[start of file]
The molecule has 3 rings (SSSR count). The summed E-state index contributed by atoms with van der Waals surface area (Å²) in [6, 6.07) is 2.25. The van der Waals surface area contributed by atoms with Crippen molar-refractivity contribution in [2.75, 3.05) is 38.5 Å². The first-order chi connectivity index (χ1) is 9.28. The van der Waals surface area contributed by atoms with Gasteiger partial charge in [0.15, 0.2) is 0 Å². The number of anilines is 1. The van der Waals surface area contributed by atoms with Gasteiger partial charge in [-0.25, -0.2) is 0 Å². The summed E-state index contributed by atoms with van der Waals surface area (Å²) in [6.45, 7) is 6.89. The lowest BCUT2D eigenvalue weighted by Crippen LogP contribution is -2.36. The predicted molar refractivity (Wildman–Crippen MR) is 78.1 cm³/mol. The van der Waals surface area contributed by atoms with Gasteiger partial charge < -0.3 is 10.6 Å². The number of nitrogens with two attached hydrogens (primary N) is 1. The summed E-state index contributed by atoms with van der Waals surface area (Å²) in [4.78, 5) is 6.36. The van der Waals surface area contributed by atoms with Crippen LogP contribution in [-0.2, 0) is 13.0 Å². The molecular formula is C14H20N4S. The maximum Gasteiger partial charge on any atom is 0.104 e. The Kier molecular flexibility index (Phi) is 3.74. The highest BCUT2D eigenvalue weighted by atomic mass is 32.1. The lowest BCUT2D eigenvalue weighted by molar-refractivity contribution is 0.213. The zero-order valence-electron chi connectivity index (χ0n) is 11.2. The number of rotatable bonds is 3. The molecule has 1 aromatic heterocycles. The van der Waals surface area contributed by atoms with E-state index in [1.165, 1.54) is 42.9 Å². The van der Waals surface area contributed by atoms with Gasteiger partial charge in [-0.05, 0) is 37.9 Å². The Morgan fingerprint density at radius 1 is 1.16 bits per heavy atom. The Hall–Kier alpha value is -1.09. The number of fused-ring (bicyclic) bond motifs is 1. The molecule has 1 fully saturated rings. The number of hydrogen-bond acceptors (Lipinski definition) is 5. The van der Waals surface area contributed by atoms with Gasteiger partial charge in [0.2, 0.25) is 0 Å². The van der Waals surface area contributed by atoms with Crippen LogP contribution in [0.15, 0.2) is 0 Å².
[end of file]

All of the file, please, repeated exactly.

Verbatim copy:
The molecule has 3 rings (SSSR count). The summed E-state index contributed by atoms with van der Waals surface area (Å²) in [6, 6.07) is 2.25. The van der Waals surface area contributed by atoms with Crippen molar-refractivity contribution in [2.75, 3.05) is 38.5 Å². The first-order chi connectivity index (χ1) is 9.28. The van der Waals surface area contributed by atoms with Gasteiger partial charge in [0.15, 0.2) is 0 Å². The number of anilines is 1. The van der Waals surface area contributed by atoms with Gasteiger partial charge in [-0.25, -0.2) is 0 Å². The summed E-state index contributed by atoms with van der Waals surface area (Å²) in [6.45, 7) is 6.89. The lowest BCUT2D eigenvalue weighted by Crippen LogP contribution is -2.36. The predicted molar refractivity (Wildman–Crippen MR) is 78.1 cm³/mol. The van der Waals surface area contributed by atoms with Gasteiger partial charge < -0.3 is 10.6 Å². The number of nitrogens with two attached hydrogens (primary N) is 1. The summed E-state index contributed by atoms with van der Waals surface area (Å²) in [4.78, 5) is 6.36. The van der Waals surface area contributed by atoms with Crippen LogP contribution in [-0.2, 0) is 13.0 Å². The molecular formula is C14H20N4S. The maximum Gasteiger partial charge on any atom is 0.104 e. The Kier molecular flexibility index (Phi) is 3.74. The highest BCUT2D eigenvalue weighted by atomic mass is 32.1. The lowest BCUT2D eigenvalue weighted by molar-refractivity contribution is 0.213. The zero-order valence-electron chi connectivity index (χ0n) is 11.2. The number of rotatable bonds is 3. The molecule has 1 aromatic heterocycles. The van der Waals surface area contributed by atoms with E-state index in [1.165, 1.54) is 42.9 Å². The van der Waals surface area contributed by atoms with Gasteiger partial charge in [-0.05, 0) is 37.9 Å². The Morgan fingerprint density at radius 1 is 1.16 bits per heavy atom. The Hall–Kier alpha value is -1.09. The number of fused-ring (bicyclic) bond motifs is 1. The molecule has 1 fully saturated rings. The number of hydrogen-bond acceptors (Lipinski definition) is 5. The van der Waals surface area contributed by atoms with Gasteiger partial charge in [0.2, 0.25) is 0 Å². The van der Waals surface area contributed by atoms with Crippen LogP contribution in [0.15, 0.2) is 0 Å².